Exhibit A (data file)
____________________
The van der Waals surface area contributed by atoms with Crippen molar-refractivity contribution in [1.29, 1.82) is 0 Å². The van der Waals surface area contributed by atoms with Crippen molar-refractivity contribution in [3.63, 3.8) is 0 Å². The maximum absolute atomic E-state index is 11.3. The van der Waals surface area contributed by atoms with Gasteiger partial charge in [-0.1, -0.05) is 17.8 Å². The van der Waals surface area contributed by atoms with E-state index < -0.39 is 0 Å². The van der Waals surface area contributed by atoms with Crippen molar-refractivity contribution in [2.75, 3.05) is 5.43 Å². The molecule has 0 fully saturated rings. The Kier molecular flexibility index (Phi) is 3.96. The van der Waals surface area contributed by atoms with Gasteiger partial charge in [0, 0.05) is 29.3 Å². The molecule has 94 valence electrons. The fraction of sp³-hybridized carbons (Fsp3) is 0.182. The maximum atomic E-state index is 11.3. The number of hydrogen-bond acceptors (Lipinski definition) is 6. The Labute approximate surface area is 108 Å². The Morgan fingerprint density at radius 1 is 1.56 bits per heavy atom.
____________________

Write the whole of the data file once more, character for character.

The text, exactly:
The van der Waals surface area contributed by atoms with Crippen molar-refractivity contribution in [1.29, 1.82) is 0 Å². The van der Waals surface area contributed by atoms with Crippen molar-refractivity contribution in [3.63, 3.8) is 0 Å². The maximum absolute atomic E-state index is 11.3. The van der Waals surface area contributed by atoms with Gasteiger partial charge in [-0.1, -0.05) is 17.8 Å². The van der Waals surface area contributed by atoms with E-state index < -0.39 is 0 Å². The van der Waals surface area contributed by atoms with Crippen molar-refractivity contribution in [2.75, 3.05) is 5.43 Å². The molecule has 0 fully saturated rings. The Kier molecular flexibility index (Phi) is 3.96. The van der Waals surface area contributed by atoms with Gasteiger partial charge in [0, 0.05) is 29.3 Å². The molecule has 94 valence electrons. The fraction of sp³-hybridized carbons (Fsp3) is 0.182. The maximum atomic E-state index is 11.3. The number of hydrogen-bond acceptors (Lipinski definition) is 6. The Labute approximate surface area is 108 Å². The Morgan fingerprint density at radius 1 is 1.56 bits per heavy atom.